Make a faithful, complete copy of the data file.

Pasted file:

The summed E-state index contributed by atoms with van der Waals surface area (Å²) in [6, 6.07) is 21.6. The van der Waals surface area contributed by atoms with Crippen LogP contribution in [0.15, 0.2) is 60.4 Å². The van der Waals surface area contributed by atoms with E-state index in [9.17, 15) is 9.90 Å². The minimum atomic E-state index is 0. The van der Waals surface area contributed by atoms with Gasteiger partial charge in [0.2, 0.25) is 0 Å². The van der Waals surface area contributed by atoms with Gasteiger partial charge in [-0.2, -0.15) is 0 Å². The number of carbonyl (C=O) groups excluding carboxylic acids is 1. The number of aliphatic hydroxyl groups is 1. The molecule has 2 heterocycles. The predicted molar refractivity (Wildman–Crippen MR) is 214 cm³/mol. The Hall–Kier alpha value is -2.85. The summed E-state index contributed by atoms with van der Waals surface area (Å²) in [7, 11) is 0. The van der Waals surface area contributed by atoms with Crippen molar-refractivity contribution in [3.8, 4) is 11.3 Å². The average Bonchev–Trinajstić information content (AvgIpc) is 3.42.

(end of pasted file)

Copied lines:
The summed E-state index contributed by atoms with van der Waals surface area (Å²) in [6, 6.07) is 21.6. The van der Waals surface area contributed by atoms with Crippen LogP contribution in [0.15, 0.2) is 60.4 Å². The van der Waals surface area contributed by atoms with E-state index in [9.17, 15) is 9.90 Å². The minimum atomic E-state index is 0. The van der Waals surface area contributed by atoms with Gasteiger partial charge in [0.2, 0.25) is 0 Å². The van der Waals surface area contributed by atoms with Gasteiger partial charge in [-0.2, -0.15) is 0 Å². The number of carbonyl (C=O) groups excluding carboxylic acids is 1. The number of aliphatic hydroxyl groups is 1. The molecule has 2 heterocycles. The predicted molar refractivity (Wildman–Crippen MR) is 214 cm³/mol. The Hall–Kier alpha value is -2.85. The summed E-state index contributed by atoms with van der Waals surface area (Å²) in [7, 11) is 0. The van der Waals surface area contributed by atoms with Crippen molar-refractivity contribution in [3.8, 4) is 11.3 Å². The average Bonchev–Trinajstić information content (AvgIpc) is 3.42.